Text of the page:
Playing with DocBook again


Some notes about installing DocBook tools on OS X Lion.

I used to write my documents and slides almost exclusively with LaTeX and CONTeX. Needless to say, this means tweaking default layout a lot (who said that LaTeX allows for a perfect separation between layout and content?!), so that for small-size documents I now tend to rely on Pandoc.

Lastly, I tried to use Pandoc for outputing DocBook document which I find pretty convenient for web display. It's been almost three years now since the latest time I wrote xml files. Pandoc is already very helpful for LaTeX (with or without the xetex backend), and I even created basic templates for writing Beamer slides in Markdown. For DocBook, I can produce a fairly decent output using xsltproc which comes with OS X. In the Makefile for a tutorial on exploratory data analysis with R, I put something like

xsltproc --xinclude --stringparam html.stylesheet docbook-xsl.css -o eda_r.html \ eda_r.xml

and it works like a charm. However, I would like to use xmlto which is built around xsltproc but handles everything in a smoother way.

Installing the pre-requisites

We need to install gettext and getopt (with support for --longoptions, contrary to the default /usr/bin/getopt that ships with OS X).

First of all, get the latest source tarball of gettext from GNU website.

To compile gettext, you have to run the classical

$ ./configure
$ make
$ make check
$ sudo make install

although I had to patch gettext-tools/gnulib-lib/stpncpy.c as follows:

 #ifndef weak_alias
-# define __stpncpy stpncpy
+# define __stpncpy gnu_stpncpy

Then, go forward with getopt, which is available at

tar xzvf getopt-1.1.4.tar.gz
cd getopt-1.1.4

In the Makefile, update the LDFLAGS so it reads LDFLAGS=-lintl (which is used for internationalization support in other packages). Then, simply run

(An alternative would be to type directly LDFLAGS="-lintl" make -e.)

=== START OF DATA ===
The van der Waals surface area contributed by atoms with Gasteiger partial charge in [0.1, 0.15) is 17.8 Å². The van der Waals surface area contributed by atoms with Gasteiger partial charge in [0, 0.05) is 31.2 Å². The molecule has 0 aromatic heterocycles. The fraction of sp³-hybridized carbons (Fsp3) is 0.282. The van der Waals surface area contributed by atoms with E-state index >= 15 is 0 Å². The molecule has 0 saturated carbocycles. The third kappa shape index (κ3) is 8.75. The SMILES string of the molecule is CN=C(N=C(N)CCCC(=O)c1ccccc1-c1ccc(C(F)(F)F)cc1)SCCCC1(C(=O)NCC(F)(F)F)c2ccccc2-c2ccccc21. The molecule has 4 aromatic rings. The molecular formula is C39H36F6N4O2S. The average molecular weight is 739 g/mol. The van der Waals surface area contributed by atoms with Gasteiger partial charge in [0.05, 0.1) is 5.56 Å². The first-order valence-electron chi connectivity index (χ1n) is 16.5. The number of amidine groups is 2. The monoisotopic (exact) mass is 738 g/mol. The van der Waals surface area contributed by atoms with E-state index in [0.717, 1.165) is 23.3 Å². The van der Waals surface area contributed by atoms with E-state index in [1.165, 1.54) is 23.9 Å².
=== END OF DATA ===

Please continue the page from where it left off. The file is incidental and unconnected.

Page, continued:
Yes, that's a bunch of external dependencies for a small program that basically acts as a wrapper around xsltproc...

Now, we can install xmlto. Before that, we need to install the Docbook stylesheets, as well as DocBook 4.2 files. This is well explained here and I follow those instructions. Basically, this means:

  • Create a catalog file in /etc:

      $ sudo mkdir /etc/xml
      $ sudo xmlcatalog --noout --create /etc/xml/catalog
  • Install the latest xsl and xml in /usr/local/share/docbook/ (I only download 4.2 and 4.4). In my case, it is

  • Update the XML catalog

      $ sudo xmlcatalog --noout --add 'nextCatalog' '' \
        'file:///usr/local/share/docbook/xsl/1.76.1/catalog.xml' --create /etc/xml/catalog
      $ sudo xmlcatalog --noout --add 'nextCatalog' '' \
        'file:///usr/local/share/docbook/xml/4.2/catalog.xml' --create /etc/xml/catalog
      $ sudo xmlcatalog --noout --add 'nextCatalog' '' \
        'file:///usr/local/share/docbook/xml/4.4/catalog.xml' --create /etc/xml/catalog

    which results in /etc/xml/catalog reading like this:

      $ less /etc/xml/catalog 
      <?xml version="1.0"?>
      <!DOCTYPE catalog PUBLIC "-//OASIS//DTD Entity Resolution XML Catalog V1.0//EN"
      <catalog xmlns="urn:oasis:names:tc:entity:xmlns:xml:catalog">
      <nextCatalog catalog="file:///usr/local/share/docbook/xsl/1.76.1/catalog.xml"/>
      <nextCatalog catalog="file:///usr/local/share/docbook/xml/4.2/catalog.xml"/>
      <nextCatalog catalog="file:///usr/local/share/docbook/xml/4.4/catalog.xml"/>

That's all.

Testing the installation

I used a template (article) I found and tested xmlto by running the following command:

$ xmlto html-nochunks sample.xml

Trying pdf backend gave me some error that I need to investigate, though. However, it works well with fop.

$ xsltproc --xinclude --output /usr/local/share/docbook/xsl/1.76.1/fo/docbook.xsl sample.xml
$ fop sample.pdf

Additional notes

There are other tools that can be installed for those interested in managing DocBook documents, especially when PDF is the expected output format. I can think of jade, but there are also dblatex and dbcontext, see DocBook to LaTeX Publishing. Apache fop works well too.


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